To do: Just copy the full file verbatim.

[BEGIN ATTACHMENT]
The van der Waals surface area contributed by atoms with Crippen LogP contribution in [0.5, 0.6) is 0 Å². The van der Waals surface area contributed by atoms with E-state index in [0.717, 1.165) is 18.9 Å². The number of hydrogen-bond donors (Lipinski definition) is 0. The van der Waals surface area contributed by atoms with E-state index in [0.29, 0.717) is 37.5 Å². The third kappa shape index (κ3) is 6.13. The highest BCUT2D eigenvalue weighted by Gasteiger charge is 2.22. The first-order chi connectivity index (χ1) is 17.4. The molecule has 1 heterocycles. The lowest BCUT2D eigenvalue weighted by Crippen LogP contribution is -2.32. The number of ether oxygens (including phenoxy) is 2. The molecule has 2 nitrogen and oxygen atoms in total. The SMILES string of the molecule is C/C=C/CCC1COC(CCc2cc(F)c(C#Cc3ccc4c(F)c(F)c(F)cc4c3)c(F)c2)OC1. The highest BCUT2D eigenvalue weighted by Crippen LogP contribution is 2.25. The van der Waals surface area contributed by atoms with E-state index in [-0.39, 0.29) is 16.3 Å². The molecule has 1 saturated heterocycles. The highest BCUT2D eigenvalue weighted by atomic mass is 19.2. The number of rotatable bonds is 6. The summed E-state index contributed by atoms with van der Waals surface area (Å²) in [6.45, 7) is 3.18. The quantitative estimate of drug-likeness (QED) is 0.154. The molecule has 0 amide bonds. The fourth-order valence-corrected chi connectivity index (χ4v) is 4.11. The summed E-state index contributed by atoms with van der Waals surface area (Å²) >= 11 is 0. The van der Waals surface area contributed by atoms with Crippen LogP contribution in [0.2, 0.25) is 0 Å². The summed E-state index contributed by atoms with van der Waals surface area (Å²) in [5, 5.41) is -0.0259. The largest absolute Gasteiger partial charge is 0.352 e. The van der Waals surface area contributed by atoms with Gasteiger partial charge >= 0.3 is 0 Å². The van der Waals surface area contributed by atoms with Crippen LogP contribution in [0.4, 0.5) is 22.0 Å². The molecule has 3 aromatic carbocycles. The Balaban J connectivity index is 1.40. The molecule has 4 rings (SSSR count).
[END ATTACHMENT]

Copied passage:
The van der Waals surface area contributed by atoms with Crippen LogP contribution in [0.5, 0.6) is 0 Å². The van der Waals surface area contributed by atoms with E-state index in [0.717, 1.165) is 18.9 Å². The number of hydrogen-bond donors (Lipinski definition) is 0. The van der Waals surface area contributed by atoms with E-state index in [0.29, 0.717) is 37.5 Å². The third kappa shape index (κ3) is 6.13. The highest BCUT2D eigenvalue weighted by Gasteiger charge is 2.22. The first-order chi connectivity index (χ1) is 17.4. The molecule has 1 heterocycles. The lowest BCUT2D eigenvalue weighted by Crippen LogP contribution is -2.32. The number of ether oxygens (including phenoxy) is 2. The molecule has 2 nitrogen and oxygen atoms in total. The SMILES string of the molecule is C/C=C/CCC1COC(CCc2cc(F)c(C#Cc3ccc4c(F)c(F)c(F)cc4c3)c(F)c2)OC1. The highest BCUT2D eigenvalue weighted by Crippen LogP contribution is 2.25. The van der Waals surface area contributed by atoms with E-state index in [-0.39, 0.29) is 16.3 Å². The molecule has 1 saturated heterocycles. The highest BCUT2D eigenvalue weighted by atomic mass is 19.2. The number of rotatable bonds is 6. The summed E-state index contributed by atoms with van der Waals surface area (Å²) in [6.45, 7) is 3.18. The quantitative estimate of drug-likeness (QED) is 0.154. The molecule has 0 amide bonds. The fourth-order valence-corrected chi connectivity index (χ4v) is 4.11. The summed E-state index contributed by atoms with van der Waals surface area (Å²) >= 11 is 0. The van der Waals surface area contributed by atoms with Crippen LogP contribution in [0.2, 0.25) is 0 Å². The summed E-state index contributed by atoms with van der Waals surface area (Å²) in [5, 5.41) is -0.0259. The largest absolute Gasteiger partial charge is 0.352 e. The van der Waals surface area contributed by atoms with Gasteiger partial charge >= 0.3 is 0 Å². The van der Waals surface area contributed by atoms with Crippen LogP contribution in [0.4, 0.5) is 22.0 Å². The molecule has 3 aromatic carbocycles. The Balaban J connectivity index is 1.40. The molecule has 4 rings (SSSR count).